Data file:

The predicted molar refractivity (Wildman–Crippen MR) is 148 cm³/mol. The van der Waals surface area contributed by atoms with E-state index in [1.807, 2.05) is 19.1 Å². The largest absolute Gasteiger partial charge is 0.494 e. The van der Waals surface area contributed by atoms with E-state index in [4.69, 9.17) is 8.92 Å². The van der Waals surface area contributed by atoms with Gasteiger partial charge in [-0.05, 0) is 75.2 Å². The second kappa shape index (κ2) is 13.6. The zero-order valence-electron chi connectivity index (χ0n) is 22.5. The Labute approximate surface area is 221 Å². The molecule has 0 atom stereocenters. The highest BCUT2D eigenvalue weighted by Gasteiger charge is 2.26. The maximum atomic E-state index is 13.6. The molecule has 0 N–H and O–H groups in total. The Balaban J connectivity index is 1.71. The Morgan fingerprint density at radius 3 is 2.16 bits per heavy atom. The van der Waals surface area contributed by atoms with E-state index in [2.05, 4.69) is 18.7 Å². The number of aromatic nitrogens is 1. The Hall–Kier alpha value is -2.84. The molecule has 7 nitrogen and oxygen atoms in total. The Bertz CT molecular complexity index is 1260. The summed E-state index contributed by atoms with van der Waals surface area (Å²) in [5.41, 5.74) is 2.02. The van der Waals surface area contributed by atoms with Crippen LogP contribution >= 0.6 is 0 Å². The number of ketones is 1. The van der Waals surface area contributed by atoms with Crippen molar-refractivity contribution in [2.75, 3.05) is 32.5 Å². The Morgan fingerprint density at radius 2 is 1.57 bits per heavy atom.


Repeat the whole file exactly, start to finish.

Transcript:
The predicted molar refractivity (Wildman–Crippen MR) is 148 cm³/mol. The van der Waals surface area contributed by atoms with E-state index in [1.807, 2.05) is 19.1 Å². The largest absolute Gasteiger partial charge is 0.494 e. The van der Waals surface area contributed by atoms with E-state index in [4.69, 9.17) is 8.92 Å². The van der Waals surface area contributed by atoms with Gasteiger partial charge in [-0.05, 0) is 75.2 Å². The second kappa shape index (κ2) is 13.6. The zero-order valence-electron chi connectivity index (χ0n) is 22.5. The Labute approximate surface area is 221 Å². The molecule has 0 atom stereocenters. The highest BCUT2D eigenvalue weighted by Gasteiger charge is 2.26. The maximum atomic E-state index is 13.6. The molecule has 0 N–H and O–H groups in total. The Balaban J connectivity index is 1.71. The Morgan fingerprint density at radius 3 is 2.16 bits per heavy atom. The van der Waals surface area contributed by atoms with E-state index in [2.05, 4.69) is 18.7 Å². The number of aromatic nitrogens is 1. The Hall–Kier alpha value is -2.84. The molecule has 7 nitrogen and oxygen atoms in total. The Bertz CT molecular complexity index is 1260. The summed E-state index contributed by atoms with van der Waals surface area (Å²) in [5.41, 5.74) is 2.02. The van der Waals surface area contributed by atoms with Crippen LogP contribution >= 0.6 is 0 Å². The number of ketones is 1. The van der Waals surface area contributed by atoms with Crippen molar-refractivity contribution in [2.75, 3.05) is 32.5 Å². The Morgan fingerprint density at radius 2 is 1.57 bits per heavy atom.